Efforts to address the grievances of protesters and ensure sustained operations remain pivotal for the country’s economic well-being and regional energy dynamics.
Oil Prices Dip on Monday as Dollar Gains
Oil prices experienced a downturn, extending losses from the previous session as the U.S. dollar surged against global counterparts to impact market sentiment.
Brent crude oil, against which Nigerian oil is priced, slipped by 0.2% to $81.48 a barrel while U.S. West Texas Intermediate crude (WTI) declined by 0.3% to $76.27 a barrel.
The upward trajectory of the dollar renders oil more costly for holders of other currencies, contributing to the decline in oil prices.
This downward trend follows a week of losses, with Brent declining approximately 2% and WTI falling over 3%.
Market participants attribute these fluctuations to concerns about inflation potentially delaying anticipated cuts to high U.S. interest rates. Such expectations have been suppressing global fuel demand growth.
Analysts observe a retreat in the risk-on sentiment, coinciding with heightened expectations of prolonged interest rates.
Tina Teng, an independent analyst based in Auckland, notes that the recent market rally led by Nvidia has stalled, as elevated rate expectations bolster the U.S. dollar, thereby pressuring commodity prices, including oil.
Despite geopolitical tensions such as the Israel-Hamas conflict and attacks on ships in the Red Sea, which could have traditionally boosted oil prices, the impact remains modest.
Moreover, investors are monitoring developments surrounding Russian oil supply following recent U.S. sanctions on Moscow’s leading tanker group.
Amidst these uncertainties, Qatar’s decision to increase liquefied natural gas production further adds to global energy supplies.
Crude Oil Dips Slightly on Friday Amid Demand Concerns
On Friday, global crude oil prices experienced a slight dip, primarily attributed to mounting concerns surrounding demand despite signs of a tightening market.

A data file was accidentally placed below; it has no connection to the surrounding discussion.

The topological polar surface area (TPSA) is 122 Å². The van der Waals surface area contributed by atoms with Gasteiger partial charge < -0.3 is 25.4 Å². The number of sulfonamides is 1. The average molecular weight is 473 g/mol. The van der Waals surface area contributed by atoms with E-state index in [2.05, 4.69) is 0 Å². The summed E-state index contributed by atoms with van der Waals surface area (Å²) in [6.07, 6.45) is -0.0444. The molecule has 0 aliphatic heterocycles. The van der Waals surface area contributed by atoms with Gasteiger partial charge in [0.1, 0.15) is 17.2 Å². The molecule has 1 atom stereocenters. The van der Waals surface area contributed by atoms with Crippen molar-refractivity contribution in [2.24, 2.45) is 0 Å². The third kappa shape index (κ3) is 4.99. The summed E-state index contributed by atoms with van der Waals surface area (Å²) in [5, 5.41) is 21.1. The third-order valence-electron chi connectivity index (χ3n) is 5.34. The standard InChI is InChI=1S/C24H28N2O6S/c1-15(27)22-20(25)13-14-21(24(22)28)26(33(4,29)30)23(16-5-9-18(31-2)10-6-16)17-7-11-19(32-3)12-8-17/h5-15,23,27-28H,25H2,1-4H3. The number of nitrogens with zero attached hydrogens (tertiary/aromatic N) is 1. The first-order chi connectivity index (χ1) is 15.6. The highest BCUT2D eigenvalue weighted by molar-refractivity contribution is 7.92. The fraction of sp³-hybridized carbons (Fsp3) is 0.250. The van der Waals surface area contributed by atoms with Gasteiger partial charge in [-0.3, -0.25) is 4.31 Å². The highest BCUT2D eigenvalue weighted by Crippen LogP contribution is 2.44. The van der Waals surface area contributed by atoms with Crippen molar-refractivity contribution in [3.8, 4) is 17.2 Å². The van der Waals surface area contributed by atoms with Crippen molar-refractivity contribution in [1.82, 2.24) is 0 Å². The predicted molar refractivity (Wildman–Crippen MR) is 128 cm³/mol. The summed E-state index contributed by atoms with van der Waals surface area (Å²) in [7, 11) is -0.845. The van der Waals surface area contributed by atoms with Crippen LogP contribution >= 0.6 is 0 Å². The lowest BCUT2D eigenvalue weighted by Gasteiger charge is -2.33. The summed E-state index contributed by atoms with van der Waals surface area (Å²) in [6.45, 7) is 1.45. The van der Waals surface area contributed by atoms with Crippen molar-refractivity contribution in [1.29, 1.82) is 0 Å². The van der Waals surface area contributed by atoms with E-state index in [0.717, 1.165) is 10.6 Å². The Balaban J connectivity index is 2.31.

Brent crude prices edged lower, nearing $83 per barrel, following a recent uptick of 1.6% over two consecutive sessions.
Similarly, West Texas Intermediate (WTI) crude hovered around $78 per barrel. Despite the dip, market indicators suggest a relatively robust market, with US crude inventories expanding less than anticipated in the previous week.
The oil market finds itself amidst a complex dynamic, balancing optimistic signals such as reduced OPEC+ output and heightened tensions in the Middle East against persistent worries about Chinese demand, particularly as the nation grapples with economic challenges.
This delicate equilibrium has led oil futures to mirror the oscillations of broader stock markets, underscoring the interconnectedness of global economic factors.
Analysts, including Michael Tran from RBC Capital Markets LLC, highlight the recurring theme of robust oil demand juxtaposed with concerning Chinese macroeconomic data, contributing to market volatility.
Also, recent attacks on commercial shipping in the Red Sea by Houthi militants have added a risk premium to oil futures, reflecting geopolitical uncertainties beyond immediate demand-supply dynamics.
While US crude inventories saw a slight rise, they remain below seasonal averages, indicating some resilience in the market despite prevailing uncertainties.